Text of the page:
When worlds collide

My buddy Lars (left) and I at Alaska Airlines Arena, home of the Washington Huskies.

More than 2000 miles separate Seattle and Chicago.

I made the flight last Thursday for a NIT game. As my dad told me, “You are probably the only person in the country who is doing this.”

Well, I wasn’t the only person, but I may have been the only one not affiliated with the Northwestern Athletic Department.

Washington vs. Northwestern in the second round of the NIT was more than just a basketball game. It was my two worlds colliding. The schools have squared off in recent years before, in softball, in golf, but not in football or basketball.

This would be the first game of men’s hoops between the two schools in my lifetime.

I grew up in Seattle as a Washington Huskies fan. Granted, professional sports carried a bigger weight but UW football and men’s basketball meant a lot to me. I still remember the devastation of Richard Hamilton’s improbable fade-away shot to beat UW at the buzzer in the NCAA Tournament like it was yesterday. Rooting for UW basketball generally ends in pain. The farthest they’ve gotten in the NCAA Tournament in my lifetime is the Sweet 16.

Of course being a Huskies fan pales in comparison to rooting for Northwestern basketball. Northwestern has never made the NCAA Tournament in my lifetime. In fact, they’ve never made the NCAA Tournament, period. NU is the only team in one of the “power six” conferences to have failed to go dancing.

So the NIT has been as good as it gets for the Wildcats. This marked the fourth straight season they’ve made the NIT. Last year they made it to the round of eight before falling at Washington State in OT to the Cougars.

That game between the ‘Cats and the team I loved to hate growing up: the Cougars, was exciting enough. But this year’s NIT battle raised the bar.

Being a passionate Northwestern fan is beyond infuriating. The lack of bowl wins and NCAA Tournament appearances is one thing; I could deal with that alone. However, it’s the national perception that really gets at me. Because we’re a so-called “smart school” our fans and athletes don’t get the respect other schools’ fans and athletes get within the world of sports. Our fans are viewed as less passionate and our athletes are dismissed as curiosities. We perpetuate these myths ourselves because every now and then an idiot freshman Daily Northwestern columnist will advocate us moving to the MAC or something absurd like that. Never mind that NU football has won the fourth most Big Ten titles since 1995.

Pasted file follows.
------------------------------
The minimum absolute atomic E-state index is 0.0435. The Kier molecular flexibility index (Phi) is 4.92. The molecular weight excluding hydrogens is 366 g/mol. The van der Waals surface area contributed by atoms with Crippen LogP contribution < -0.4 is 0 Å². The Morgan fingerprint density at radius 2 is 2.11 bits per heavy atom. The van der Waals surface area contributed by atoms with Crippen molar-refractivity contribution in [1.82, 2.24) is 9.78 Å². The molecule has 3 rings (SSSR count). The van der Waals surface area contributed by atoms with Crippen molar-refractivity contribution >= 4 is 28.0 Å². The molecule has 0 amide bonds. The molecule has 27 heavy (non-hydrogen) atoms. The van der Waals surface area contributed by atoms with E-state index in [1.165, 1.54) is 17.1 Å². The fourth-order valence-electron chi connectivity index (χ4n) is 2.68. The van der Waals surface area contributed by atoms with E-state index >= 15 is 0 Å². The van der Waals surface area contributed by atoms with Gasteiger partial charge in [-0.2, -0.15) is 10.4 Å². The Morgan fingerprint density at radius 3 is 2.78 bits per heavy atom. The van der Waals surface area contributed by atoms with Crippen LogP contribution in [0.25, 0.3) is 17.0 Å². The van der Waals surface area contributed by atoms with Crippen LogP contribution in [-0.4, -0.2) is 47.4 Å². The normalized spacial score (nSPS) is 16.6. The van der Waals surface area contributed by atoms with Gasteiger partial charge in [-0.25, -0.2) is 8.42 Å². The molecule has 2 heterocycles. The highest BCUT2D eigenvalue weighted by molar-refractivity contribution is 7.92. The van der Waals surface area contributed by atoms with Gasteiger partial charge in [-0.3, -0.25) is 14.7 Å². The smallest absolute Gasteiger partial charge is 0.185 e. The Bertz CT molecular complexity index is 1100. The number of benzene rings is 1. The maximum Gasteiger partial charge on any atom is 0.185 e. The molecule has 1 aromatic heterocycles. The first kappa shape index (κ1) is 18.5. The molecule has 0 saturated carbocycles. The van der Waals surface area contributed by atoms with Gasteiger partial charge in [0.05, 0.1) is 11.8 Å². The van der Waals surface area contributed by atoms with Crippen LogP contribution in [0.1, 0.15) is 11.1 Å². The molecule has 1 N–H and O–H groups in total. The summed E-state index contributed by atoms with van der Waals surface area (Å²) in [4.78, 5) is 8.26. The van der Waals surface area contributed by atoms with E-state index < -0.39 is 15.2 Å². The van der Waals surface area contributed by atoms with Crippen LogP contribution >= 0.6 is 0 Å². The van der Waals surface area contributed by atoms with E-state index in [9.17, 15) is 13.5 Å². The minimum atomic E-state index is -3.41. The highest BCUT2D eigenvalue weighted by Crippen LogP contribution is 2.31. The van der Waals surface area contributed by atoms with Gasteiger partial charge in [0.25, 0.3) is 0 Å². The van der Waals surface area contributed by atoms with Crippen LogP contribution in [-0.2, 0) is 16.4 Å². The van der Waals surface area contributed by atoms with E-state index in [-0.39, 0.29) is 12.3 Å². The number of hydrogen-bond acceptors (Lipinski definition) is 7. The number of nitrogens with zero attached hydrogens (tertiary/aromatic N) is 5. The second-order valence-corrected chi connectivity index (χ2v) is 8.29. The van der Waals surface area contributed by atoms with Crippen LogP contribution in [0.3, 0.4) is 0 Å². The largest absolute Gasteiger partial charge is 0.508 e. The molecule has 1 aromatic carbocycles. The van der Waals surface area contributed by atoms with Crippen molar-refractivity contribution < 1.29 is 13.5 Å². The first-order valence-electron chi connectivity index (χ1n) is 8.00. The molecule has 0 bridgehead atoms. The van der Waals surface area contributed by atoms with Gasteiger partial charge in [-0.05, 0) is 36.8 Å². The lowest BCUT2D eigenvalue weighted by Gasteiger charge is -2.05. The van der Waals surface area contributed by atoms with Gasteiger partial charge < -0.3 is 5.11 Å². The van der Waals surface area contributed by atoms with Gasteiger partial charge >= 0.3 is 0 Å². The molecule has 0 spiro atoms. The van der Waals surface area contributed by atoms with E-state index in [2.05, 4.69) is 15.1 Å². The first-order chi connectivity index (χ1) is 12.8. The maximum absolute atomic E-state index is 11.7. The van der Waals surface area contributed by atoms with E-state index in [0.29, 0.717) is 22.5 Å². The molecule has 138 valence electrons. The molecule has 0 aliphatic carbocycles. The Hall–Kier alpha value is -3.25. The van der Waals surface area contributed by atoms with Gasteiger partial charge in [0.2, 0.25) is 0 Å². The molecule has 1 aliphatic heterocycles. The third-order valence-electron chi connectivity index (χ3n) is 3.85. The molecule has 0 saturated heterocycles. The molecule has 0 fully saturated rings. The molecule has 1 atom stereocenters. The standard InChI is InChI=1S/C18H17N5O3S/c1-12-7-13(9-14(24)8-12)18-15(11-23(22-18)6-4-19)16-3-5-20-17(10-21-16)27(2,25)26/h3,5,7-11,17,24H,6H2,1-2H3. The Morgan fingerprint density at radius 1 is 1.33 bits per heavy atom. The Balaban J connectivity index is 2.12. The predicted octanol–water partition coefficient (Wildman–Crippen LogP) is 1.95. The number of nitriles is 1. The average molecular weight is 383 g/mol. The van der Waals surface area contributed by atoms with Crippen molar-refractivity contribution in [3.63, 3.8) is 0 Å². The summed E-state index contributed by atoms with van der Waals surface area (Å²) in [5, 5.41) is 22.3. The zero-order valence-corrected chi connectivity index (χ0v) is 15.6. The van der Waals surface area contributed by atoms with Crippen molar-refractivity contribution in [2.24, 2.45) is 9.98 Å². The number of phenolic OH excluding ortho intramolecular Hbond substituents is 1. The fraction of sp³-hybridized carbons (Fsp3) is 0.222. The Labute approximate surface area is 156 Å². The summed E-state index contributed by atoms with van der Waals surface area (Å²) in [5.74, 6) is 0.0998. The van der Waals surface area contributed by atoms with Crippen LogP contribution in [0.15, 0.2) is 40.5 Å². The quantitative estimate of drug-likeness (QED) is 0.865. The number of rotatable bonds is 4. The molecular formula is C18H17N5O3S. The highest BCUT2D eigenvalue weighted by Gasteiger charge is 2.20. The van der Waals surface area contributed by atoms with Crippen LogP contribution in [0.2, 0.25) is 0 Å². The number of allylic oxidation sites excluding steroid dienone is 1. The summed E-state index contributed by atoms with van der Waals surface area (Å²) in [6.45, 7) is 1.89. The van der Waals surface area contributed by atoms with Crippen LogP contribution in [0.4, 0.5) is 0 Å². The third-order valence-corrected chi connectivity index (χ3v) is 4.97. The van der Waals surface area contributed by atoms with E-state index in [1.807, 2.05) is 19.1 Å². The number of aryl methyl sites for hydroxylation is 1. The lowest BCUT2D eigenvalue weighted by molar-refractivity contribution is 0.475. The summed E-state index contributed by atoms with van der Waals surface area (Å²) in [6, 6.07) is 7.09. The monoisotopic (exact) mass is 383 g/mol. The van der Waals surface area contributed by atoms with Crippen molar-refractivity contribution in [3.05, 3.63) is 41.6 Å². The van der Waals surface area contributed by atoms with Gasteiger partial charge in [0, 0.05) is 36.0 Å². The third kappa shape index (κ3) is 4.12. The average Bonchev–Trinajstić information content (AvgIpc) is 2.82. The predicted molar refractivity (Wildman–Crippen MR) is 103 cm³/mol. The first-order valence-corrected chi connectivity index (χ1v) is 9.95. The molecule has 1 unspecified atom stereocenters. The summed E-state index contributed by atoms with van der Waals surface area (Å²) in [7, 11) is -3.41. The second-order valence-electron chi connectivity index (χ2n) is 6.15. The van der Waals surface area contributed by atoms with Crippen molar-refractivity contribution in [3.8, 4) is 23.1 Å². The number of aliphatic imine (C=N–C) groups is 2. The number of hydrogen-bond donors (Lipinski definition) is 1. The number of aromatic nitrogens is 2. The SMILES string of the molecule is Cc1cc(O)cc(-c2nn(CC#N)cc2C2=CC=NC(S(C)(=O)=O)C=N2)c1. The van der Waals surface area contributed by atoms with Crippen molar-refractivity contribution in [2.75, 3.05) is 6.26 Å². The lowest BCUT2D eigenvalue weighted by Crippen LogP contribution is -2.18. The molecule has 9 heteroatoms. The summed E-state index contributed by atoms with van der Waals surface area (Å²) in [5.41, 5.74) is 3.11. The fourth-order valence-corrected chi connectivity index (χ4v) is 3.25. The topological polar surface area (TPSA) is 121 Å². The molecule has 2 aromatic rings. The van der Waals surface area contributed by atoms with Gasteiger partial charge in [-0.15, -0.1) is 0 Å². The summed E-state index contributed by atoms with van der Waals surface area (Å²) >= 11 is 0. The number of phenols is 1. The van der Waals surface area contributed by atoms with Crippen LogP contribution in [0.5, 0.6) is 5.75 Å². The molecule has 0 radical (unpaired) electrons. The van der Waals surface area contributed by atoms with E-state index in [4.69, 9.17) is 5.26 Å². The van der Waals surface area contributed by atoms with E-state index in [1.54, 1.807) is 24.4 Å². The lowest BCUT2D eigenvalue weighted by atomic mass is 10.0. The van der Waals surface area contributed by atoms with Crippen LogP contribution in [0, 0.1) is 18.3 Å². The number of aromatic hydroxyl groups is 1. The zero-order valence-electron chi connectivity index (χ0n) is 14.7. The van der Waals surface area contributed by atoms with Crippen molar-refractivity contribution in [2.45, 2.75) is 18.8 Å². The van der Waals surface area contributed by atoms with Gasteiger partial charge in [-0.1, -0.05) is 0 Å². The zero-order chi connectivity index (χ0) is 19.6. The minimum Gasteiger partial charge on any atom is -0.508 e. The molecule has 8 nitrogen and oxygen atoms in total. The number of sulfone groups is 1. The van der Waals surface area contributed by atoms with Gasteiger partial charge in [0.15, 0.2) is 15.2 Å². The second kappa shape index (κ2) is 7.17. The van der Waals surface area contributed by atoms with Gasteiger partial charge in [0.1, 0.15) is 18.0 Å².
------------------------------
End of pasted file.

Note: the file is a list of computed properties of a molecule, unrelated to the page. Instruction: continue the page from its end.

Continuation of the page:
But I digress. Respect is something I crave and NU athletics gets none. (“At least you have women’s lacrosse” is a taunt I often hear.) This is especially the case when it comes to my friends from high school. Most of them went to the University of Washington and they think very highly of their Dawgs, as they should. However it often comes at the expense of my Wildcats. I always hear from them how much NU sucks. They do it mostly to bother me and it does, a lot. All I ever want is for the teams I root for to become champions and all the teams I root for do to me is laugh in my face as they find new and increasingly devastating ways to disappoint me. (The 2001 Seattle Mariners remain the most egregious offenders of leading me on to think I’ll actually see a title in my life). With Northwestern my expectations are lower for now, all I want them to do is win a bowl game or make the NCAA Tournament, but sadly the last time they won a bowl was during the Truman Administration and the last time they made the NCAA Tournament was in a dream I had the other night.

It’s hard to compare athletic programs without teams actually playing each other regularly so it’s been a Cold War between my friends from Seattle and I over the years.

Washington football has been terrible in recent seasons. They’ve won a total of 27 games since 2006, the year my friends and I started college. Meanwhile, NU has won 40 games since 2006. Neither win total is impressive, but at least I have bragging rights in that category.

In basketball, there are no bragging rights for me. The UW men’s team has been consistently at the top of their (increasingly lousy) conference and NU men’s hoops has been consistently around eighth or ninth place in the Big Ten.

So this second round NIT game between the two schools meant more to me than any NIT game will mean in the foreseeable future. It was finally a chance for the two schools to do battle in one of the two major collegiate sports.